Parliamentary committee’s blunt ultimatum: Rule of law supreme in India, not Twitter policy

New Delhi: Amid the standoff between the central government and Twitter over the new IT rules, officials of the microblogging site presented their stand before a parliamentary committee on Friday on the steps taken to prevent misuse of social media.

A parliamentary committee headed by Congress MP Shashi Tharoor had last week summoned Twitter on issues related to misuse of the platform.

Twitter India’s Public Policy Manager Shagufta Kamran and legal counsel Ayushi Kapoor presented their stand before the committee on Friday. According to sources, the members of the parliamentary panel strongly objected to the statement of Twitter India officials that they follow their policies. The parliamentary committee bluntly told the Twitter officials that the rule of law is supreme.

Members of the Parliamentary Panel on Information Technology also asked Twitter why he should not be fined as he has been found to be violating the rules. Sources said the panel members asked tough questions to Twitter India officials but their answers lacked clarity. If sources are to be believed, Twitter officials were unclear in front of the parliamentary committee.

 Significantly, for the past few days, a standoff has arisen between the central government and Twitter on many issues. The central government had earlier this month issued a notice to Twitter asking it to comply with the new IT laws immediately. 

Also, giving a last chance, warned that if the rules were not followed, this platform would not be exempted from liability under the IT Act.

Earlier, the central government had taken a tough stand against Twitter for not following the new rules for social media. However, Twitter’s attitude also seems to be softening a bit.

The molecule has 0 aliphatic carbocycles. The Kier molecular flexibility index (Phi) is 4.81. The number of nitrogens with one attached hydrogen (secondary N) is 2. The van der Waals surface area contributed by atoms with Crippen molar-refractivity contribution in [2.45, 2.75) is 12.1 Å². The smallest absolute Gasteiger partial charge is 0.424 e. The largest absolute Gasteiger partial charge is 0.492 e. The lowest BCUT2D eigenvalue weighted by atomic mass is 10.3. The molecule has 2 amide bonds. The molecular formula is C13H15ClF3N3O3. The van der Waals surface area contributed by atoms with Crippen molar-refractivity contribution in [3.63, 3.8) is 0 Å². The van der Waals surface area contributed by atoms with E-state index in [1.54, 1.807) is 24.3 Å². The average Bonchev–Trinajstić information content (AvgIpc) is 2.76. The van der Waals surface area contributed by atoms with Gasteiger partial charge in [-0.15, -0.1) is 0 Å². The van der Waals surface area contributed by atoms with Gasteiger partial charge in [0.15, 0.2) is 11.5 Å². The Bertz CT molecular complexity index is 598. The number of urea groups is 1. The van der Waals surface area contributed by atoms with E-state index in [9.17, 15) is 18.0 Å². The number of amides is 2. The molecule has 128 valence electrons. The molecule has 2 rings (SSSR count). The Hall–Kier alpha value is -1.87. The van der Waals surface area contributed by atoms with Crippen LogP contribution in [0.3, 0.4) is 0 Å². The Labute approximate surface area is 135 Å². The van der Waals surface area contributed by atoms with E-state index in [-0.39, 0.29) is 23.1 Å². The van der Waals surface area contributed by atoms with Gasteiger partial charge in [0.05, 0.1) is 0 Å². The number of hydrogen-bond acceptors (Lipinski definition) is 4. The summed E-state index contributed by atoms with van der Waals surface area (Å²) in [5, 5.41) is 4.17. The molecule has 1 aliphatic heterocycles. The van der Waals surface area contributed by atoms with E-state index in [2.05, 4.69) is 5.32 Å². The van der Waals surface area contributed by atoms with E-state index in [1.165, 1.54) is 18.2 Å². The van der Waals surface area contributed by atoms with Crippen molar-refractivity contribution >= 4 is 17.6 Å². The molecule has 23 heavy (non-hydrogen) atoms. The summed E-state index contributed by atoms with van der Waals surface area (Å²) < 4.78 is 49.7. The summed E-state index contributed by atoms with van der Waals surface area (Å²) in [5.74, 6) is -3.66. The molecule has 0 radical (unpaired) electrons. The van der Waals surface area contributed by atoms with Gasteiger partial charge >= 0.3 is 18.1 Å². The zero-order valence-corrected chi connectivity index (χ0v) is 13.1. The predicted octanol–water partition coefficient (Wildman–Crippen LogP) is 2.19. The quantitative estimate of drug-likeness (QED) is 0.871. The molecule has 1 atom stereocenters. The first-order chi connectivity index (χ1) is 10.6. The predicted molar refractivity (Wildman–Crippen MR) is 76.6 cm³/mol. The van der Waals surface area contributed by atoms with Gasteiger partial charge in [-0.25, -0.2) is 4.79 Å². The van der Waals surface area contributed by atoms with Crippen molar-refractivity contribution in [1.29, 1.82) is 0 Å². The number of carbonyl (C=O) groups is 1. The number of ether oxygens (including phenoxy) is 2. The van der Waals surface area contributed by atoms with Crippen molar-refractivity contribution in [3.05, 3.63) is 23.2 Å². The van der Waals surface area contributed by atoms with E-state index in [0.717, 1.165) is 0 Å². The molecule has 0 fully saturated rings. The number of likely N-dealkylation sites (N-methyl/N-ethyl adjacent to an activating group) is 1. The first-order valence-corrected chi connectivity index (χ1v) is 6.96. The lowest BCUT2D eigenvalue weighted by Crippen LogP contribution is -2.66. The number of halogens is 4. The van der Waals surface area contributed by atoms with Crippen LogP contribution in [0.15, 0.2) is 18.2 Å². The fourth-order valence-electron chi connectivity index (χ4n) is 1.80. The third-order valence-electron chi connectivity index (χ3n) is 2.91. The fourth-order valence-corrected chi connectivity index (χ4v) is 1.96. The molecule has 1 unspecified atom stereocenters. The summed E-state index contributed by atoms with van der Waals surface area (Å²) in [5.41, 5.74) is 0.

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On the new guidelines of social media, Union Information and Technology Minister Ravi Shankar Prasad said that these guidelines have not come suddenly, this work was going on for the last 3-4 years. 

“These guidelines are not concerned with the use of social media, but with the misuse of social media, so that when they are misused, people can complain,” he said.

“The period of 3 months was completed on May 25. I still said one more final notice to Twitter. What’s wrong with Twitter when others can follow these rules? You have to organize a huge exam for the appointment of three office bearers? Do business, your users are welcome to ask questions, but the constitution and laws of India have to be followed,” Ravi Shankar Prasad added.

‘When Indian companies go to the US or other countries to do IT business, do they follow the laws of the US or other countries or not? You have to do business in India, you are welcome to criticize the Prime Minister and all of us. But the Constitution of India, the rules have to be followed.”

There is a lot of ruckus these days over a video from Ghaziabad. Twitter has also been questioned in this regard. A case has also been registered against some people. 

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